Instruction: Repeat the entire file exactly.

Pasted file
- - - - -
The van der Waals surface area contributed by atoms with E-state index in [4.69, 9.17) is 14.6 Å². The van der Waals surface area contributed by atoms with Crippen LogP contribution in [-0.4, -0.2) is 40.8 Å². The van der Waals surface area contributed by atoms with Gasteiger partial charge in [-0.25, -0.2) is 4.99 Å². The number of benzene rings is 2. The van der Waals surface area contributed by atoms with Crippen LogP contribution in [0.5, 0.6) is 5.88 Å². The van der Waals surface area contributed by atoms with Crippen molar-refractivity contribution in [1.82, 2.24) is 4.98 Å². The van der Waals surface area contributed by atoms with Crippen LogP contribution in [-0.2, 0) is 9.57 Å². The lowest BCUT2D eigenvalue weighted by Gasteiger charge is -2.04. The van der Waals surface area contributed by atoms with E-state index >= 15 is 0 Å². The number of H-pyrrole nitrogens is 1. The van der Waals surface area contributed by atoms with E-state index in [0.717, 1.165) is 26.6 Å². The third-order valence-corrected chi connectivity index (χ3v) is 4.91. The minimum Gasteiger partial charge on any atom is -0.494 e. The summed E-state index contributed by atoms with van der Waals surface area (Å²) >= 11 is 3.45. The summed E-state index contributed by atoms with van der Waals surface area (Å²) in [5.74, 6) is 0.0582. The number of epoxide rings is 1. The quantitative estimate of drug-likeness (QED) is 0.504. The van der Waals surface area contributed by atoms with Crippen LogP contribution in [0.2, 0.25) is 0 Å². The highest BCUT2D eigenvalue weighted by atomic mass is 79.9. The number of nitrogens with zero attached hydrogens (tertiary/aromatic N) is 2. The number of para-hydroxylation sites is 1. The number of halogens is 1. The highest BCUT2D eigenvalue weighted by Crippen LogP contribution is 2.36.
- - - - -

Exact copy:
The van der Waals surface area contributed by atoms with E-state index in [4.69, 9.17) is 14.6 Å². The van der Waals surface area contributed by atoms with Crippen LogP contribution in [-0.4, -0.2) is 40.8 Å². The van der Waals surface area contributed by atoms with Gasteiger partial charge in [-0.25, -0.2) is 4.99 Å². The number of benzene rings is 2. The van der Waals surface area contributed by atoms with Crippen LogP contribution in [0.5, 0.6) is 5.88 Å². The van der Waals surface area contributed by atoms with Crippen molar-refractivity contribution in [1.82, 2.24) is 4.98 Å². The van der Waals surface area contributed by atoms with Crippen LogP contribution in [-0.2, 0) is 9.57 Å². The lowest BCUT2D eigenvalue weighted by Gasteiger charge is -2.04. The van der Waals surface area contributed by atoms with E-state index >= 15 is 0 Å². The number of H-pyrrole nitrogens is 1. The van der Waals surface area contributed by atoms with E-state index in [0.717, 1.165) is 26.6 Å². The third-order valence-corrected chi connectivity index (χ3v) is 4.91. The minimum Gasteiger partial charge on any atom is -0.494 e. The summed E-state index contributed by atoms with van der Waals surface area (Å²) >= 11 is 3.45. The summed E-state index contributed by atoms with van der Waals surface area (Å²) in [5.74, 6) is 0.0582. The number of epoxide rings is 1. The quantitative estimate of drug-likeness (QED) is 0.504. The van der Waals surface area contributed by atoms with Crippen LogP contribution in [0.2, 0.25) is 0 Å². The highest BCUT2D eigenvalue weighted by atomic mass is 79.9. The number of nitrogens with zero attached hydrogens (tertiary/aromatic N) is 2. The number of para-hydroxylation sites is 1. The number of halogens is 1. The highest BCUT2D eigenvalue weighted by Crippen LogP contribution is 2.36.